2007 November 01 Thursday
Rising Percentage Of Elderly Income Goes To Medical Costs

Out-of-pocket spending is a rising portion of total income of the elderly in the United States.

This study evaluated the changes in Medicare beneficiaries' health care spending between 1997 and 2003, and found beneficiaries spent a growing share of their income on health care.

The results showed that median out-of-pocket health spending increased from 11.9% of income in 1997 to 15.5% in 2003, and about four in 10 beneficiaries spent at least one-fifth of their income on health care in 2003. Researchers using data from the Medicare Current Beneficiary Survey found that growth in out-of-pocket health spending outpaced growth in income over time.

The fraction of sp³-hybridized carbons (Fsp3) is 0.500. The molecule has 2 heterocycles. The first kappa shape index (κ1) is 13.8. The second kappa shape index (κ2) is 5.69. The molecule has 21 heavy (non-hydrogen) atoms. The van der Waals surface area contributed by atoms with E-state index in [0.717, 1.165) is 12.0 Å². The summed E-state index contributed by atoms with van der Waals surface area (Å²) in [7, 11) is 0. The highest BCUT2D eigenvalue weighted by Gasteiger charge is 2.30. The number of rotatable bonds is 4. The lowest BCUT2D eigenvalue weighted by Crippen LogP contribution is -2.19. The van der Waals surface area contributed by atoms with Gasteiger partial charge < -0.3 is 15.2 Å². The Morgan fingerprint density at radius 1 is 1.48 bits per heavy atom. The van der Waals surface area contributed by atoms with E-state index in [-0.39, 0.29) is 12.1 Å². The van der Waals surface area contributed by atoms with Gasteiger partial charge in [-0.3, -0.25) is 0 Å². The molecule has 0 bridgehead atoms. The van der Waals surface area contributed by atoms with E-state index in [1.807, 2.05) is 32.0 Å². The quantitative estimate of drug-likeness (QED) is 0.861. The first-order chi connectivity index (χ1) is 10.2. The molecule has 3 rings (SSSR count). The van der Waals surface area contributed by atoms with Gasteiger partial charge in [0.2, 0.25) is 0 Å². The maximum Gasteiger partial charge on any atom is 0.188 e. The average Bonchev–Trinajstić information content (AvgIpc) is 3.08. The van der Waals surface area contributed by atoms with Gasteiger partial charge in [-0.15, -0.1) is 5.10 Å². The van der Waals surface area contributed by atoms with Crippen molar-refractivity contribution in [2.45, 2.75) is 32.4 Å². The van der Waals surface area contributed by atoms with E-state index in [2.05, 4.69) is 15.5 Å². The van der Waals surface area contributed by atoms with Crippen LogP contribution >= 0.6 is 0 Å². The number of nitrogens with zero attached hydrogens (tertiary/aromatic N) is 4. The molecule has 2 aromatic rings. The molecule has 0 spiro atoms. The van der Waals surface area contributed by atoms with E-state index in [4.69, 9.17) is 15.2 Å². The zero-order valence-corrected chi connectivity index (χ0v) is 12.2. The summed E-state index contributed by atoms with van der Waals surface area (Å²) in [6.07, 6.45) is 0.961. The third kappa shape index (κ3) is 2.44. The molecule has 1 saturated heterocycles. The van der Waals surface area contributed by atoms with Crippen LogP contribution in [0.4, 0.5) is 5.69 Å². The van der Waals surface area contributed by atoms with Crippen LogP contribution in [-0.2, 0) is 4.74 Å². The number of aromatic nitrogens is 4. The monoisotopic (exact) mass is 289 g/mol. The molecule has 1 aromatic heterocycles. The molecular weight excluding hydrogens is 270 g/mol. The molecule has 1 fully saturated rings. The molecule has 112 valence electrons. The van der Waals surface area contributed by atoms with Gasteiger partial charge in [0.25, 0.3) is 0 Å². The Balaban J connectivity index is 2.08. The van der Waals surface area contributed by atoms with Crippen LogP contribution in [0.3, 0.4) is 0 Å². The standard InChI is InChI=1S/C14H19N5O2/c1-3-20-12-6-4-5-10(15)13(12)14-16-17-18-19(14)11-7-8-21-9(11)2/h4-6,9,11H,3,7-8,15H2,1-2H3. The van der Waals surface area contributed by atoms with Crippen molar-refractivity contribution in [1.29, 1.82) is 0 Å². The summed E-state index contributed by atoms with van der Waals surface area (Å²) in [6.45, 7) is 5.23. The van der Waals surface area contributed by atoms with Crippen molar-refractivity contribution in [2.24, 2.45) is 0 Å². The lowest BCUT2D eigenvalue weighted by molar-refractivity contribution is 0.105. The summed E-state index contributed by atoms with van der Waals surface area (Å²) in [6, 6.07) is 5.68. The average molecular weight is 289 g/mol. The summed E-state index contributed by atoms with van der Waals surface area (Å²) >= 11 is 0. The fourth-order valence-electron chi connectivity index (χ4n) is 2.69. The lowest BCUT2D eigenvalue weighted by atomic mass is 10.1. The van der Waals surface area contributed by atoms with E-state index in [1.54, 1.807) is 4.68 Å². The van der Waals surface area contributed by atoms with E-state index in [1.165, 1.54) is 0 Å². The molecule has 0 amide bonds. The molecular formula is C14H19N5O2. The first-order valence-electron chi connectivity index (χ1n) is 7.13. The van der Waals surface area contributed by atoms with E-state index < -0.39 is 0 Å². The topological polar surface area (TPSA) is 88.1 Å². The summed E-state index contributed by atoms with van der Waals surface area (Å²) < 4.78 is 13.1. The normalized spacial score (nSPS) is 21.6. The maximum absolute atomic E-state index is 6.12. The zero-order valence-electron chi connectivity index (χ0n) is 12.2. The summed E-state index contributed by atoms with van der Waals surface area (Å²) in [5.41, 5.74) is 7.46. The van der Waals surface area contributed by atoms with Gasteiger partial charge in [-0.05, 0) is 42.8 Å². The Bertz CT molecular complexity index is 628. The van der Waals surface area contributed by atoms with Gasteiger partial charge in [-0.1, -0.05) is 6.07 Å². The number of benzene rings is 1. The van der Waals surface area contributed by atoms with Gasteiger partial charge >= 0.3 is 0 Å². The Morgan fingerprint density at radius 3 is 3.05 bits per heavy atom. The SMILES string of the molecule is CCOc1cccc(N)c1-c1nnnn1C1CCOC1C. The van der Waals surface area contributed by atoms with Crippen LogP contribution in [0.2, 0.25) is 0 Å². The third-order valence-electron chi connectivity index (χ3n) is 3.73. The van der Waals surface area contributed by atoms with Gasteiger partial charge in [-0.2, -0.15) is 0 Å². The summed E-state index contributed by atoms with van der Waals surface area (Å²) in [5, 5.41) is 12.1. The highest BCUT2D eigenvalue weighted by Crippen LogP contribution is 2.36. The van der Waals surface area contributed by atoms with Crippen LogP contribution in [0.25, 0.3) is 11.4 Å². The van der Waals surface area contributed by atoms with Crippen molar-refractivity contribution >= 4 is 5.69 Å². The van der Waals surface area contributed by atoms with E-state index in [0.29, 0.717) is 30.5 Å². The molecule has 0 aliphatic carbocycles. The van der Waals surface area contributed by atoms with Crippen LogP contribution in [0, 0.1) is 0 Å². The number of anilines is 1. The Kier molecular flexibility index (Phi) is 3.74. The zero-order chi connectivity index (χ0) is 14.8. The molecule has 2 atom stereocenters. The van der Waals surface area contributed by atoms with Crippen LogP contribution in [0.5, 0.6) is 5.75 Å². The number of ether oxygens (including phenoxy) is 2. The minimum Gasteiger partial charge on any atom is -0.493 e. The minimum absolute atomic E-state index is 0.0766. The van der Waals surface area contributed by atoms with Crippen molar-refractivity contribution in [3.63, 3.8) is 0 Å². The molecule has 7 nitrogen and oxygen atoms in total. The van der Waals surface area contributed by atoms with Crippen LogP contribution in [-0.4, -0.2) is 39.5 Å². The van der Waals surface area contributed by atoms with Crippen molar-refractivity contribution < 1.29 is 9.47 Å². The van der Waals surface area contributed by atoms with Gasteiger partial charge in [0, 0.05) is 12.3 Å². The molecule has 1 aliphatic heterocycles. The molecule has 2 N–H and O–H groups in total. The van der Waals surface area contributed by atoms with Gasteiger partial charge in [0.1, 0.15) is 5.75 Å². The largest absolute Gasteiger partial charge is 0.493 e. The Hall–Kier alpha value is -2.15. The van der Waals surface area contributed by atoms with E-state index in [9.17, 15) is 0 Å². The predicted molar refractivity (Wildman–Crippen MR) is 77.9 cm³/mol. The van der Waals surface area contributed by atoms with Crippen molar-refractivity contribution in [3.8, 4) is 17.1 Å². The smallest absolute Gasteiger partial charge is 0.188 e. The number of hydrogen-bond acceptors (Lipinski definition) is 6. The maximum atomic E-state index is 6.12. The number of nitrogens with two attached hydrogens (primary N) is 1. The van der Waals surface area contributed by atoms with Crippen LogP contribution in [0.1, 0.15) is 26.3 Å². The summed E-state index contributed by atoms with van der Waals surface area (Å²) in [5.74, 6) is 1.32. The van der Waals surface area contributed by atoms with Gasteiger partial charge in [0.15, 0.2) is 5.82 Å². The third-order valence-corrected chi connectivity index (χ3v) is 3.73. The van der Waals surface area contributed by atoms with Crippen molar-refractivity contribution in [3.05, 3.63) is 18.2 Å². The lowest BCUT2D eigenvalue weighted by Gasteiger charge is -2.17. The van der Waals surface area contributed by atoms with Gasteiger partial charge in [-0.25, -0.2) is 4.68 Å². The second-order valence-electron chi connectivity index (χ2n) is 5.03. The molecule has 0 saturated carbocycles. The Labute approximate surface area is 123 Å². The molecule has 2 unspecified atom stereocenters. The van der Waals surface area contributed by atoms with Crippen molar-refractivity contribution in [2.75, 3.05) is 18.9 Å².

Old folks are experiencing a higher rate of inflation than the public as a whole. Old folks are a rising percentage of the total population. So the aging of the population increases inflationary pressures on the economy.

A rise in retirement ages would cause many aging people to pay taxes for longer, thereby easing the financial crunch on taxpayers to support old folks. Also, the longer people are employed the more of their medical costs will get paid by employer health benefits.

Share |      By Randall Parker at 2007 November 01 10:20 PM  Economics Aging


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